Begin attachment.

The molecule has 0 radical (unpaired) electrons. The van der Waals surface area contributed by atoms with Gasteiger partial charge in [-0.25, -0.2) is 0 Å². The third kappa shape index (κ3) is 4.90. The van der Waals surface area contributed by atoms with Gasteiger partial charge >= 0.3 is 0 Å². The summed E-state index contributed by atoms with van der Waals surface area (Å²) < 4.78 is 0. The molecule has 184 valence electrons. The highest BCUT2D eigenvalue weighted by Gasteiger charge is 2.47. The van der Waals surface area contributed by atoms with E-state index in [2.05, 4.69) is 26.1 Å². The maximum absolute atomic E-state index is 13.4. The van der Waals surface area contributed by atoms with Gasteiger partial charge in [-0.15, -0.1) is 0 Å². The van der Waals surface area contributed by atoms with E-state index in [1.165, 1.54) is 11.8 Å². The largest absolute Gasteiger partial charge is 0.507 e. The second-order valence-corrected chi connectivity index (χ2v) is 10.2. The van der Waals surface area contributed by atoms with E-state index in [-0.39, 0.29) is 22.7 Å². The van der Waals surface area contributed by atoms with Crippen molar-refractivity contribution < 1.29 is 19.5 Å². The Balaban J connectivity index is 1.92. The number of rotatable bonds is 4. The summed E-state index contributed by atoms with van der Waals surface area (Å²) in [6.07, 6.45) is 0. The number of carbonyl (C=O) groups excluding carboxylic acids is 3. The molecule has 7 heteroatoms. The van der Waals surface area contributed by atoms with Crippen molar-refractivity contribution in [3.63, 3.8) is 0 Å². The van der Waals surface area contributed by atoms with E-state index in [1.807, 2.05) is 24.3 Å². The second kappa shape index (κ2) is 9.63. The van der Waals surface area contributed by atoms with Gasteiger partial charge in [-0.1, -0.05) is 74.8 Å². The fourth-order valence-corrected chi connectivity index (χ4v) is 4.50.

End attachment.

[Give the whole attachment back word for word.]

The molecule has 0 radical (unpaired) electrons. The van der Waals surface area contributed by atoms with Gasteiger partial charge in [-0.25, -0.2) is 0 Å². The third kappa shape index (κ3) is 4.90. The van der Waals surface area contributed by atoms with Gasteiger partial charge >= 0.3 is 0 Å². The summed E-state index contributed by atoms with van der Waals surface area (Å²) < 4.78 is 0. The molecule has 184 valence electrons. The highest BCUT2D eigenvalue weighted by Gasteiger charge is 2.47. The van der Waals surface area contributed by atoms with E-state index in [2.05, 4.69) is 26.1 Å². The maximum absolute atomic E-state index is 13.4. The van der Waals surface area contributed by atoms with Gasteiger partial charge in [-0.15, -0.1) is 0 Å². The van der Waals surface area contributed by atoms with E-state index in [1.165, 1.54) is 11.8 Å². The largest absolute Gasteiger partial charge is 0.507 e. The second-order valence-corrected chi connectivity index (χ2v) is 10.2. The van der Waals surface area contributed by atoms with E-state index in [-0.39, 0.29) is 22.7 Å². The van der Waals surface area contributed by atoms with Crippen molar-refractivity contribution < 1.29 is 19.5 Å². The Balaban J connectivity index is 1.92. The number of rotatable bonds is 4. The summed E-state index contributed by atoms with van der Waals surface area (Å²) in [6.07, 6.45) is 0. The number of carbonyl (C=O) groups excluding carboxylic acids is 3. The molecule has 7 heteroatoms. The van der Waals surface area contributed by atoms with Crippen molar-refractivity contribution in [3.63, 3.8) is 0 Å². The van der Waals surface area contributed by atoms with E-state index in [1.807, 2.05) is 24.3 Å². The second kappa shape index (κ2) is 9.63. The van der Waals surface area contributed by atoms with Gasteiger partial charge in [-0.1, -0.05) is 74.8 Å². The fourth-order valence-corrected chi connectivity index (χ4v) is 4.50.